# Polynomial Regression¶

Let's now take a look at some more real world data. For example page speed / purchase data:

In [1]:
%matplotlib inline
from pylab import *
import numpy as np

np.random.seed(2)
pageSpeeds = np.random.normal(3.0, 1.0, 1000)
purchaseAmount = np.random.normal(50.0, 10.0, 1000) / pageSpeeds

scatter(pageSpeeds, purchaseAmount)

Out[1]:
<matplotlib.collections.PathCollection at 0x7fd71cee26a0>

Fortunately for us, python module numpy has a handy polyfit function that we can take advantage of. It allows us generate a nth-degree polynomial model of our data set that minimizes squared error. Let's try it with a 5th degree polynomial:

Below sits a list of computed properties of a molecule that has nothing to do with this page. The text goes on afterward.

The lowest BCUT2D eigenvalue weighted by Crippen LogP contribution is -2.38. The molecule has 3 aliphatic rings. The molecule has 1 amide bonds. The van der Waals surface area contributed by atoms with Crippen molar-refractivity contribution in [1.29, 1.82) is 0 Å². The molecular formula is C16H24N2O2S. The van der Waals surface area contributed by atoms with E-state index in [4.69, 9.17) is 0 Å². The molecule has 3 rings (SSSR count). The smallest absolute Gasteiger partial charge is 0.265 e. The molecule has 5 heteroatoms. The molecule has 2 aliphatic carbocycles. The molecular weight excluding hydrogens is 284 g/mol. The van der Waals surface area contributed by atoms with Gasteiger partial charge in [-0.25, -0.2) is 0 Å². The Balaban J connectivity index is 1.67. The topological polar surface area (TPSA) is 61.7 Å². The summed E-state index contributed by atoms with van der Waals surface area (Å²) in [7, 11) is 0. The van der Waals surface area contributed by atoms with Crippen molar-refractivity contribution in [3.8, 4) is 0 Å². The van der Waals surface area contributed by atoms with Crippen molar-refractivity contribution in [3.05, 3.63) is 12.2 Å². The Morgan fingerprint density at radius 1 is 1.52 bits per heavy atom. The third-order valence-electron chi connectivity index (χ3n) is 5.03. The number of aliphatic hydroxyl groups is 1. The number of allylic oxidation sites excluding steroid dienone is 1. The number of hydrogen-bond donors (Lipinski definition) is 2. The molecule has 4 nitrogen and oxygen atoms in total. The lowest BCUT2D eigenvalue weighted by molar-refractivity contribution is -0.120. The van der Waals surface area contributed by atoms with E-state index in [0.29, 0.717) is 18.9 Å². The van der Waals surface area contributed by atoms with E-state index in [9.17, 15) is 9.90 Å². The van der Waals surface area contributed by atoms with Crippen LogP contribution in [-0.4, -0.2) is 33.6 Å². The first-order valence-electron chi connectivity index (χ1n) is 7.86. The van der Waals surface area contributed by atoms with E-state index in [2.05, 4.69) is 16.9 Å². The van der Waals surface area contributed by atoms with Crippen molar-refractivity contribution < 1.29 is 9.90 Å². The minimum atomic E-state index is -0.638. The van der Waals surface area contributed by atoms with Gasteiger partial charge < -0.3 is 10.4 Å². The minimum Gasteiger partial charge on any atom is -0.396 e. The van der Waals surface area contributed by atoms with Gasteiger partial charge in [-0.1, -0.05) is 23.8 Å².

In [2]:
x = np.array(pageSpeeds)
y = np.array(purchaseAmount)

p4 = np.poly1d(np.polyfit(x, y, 5))


We'll visualize our original scatter plot, together with a plot of our predicted values using the polynomial for page speed times ranging from 0-7 seconds:

In [3]:
import matplotlib.pyplot as plt

xp = np.linspace(0, 7, 200)
plt.scatter(x, y)
plt.plot(xp, p4(xp), c='r')
plt.show()


Looks pretty good! Let's measure the r-squared error:

In [4]:
from sklearn.metrics import r2_score

r2 = r2_score(y, p4(x))

print(r2)

0.8553884386186101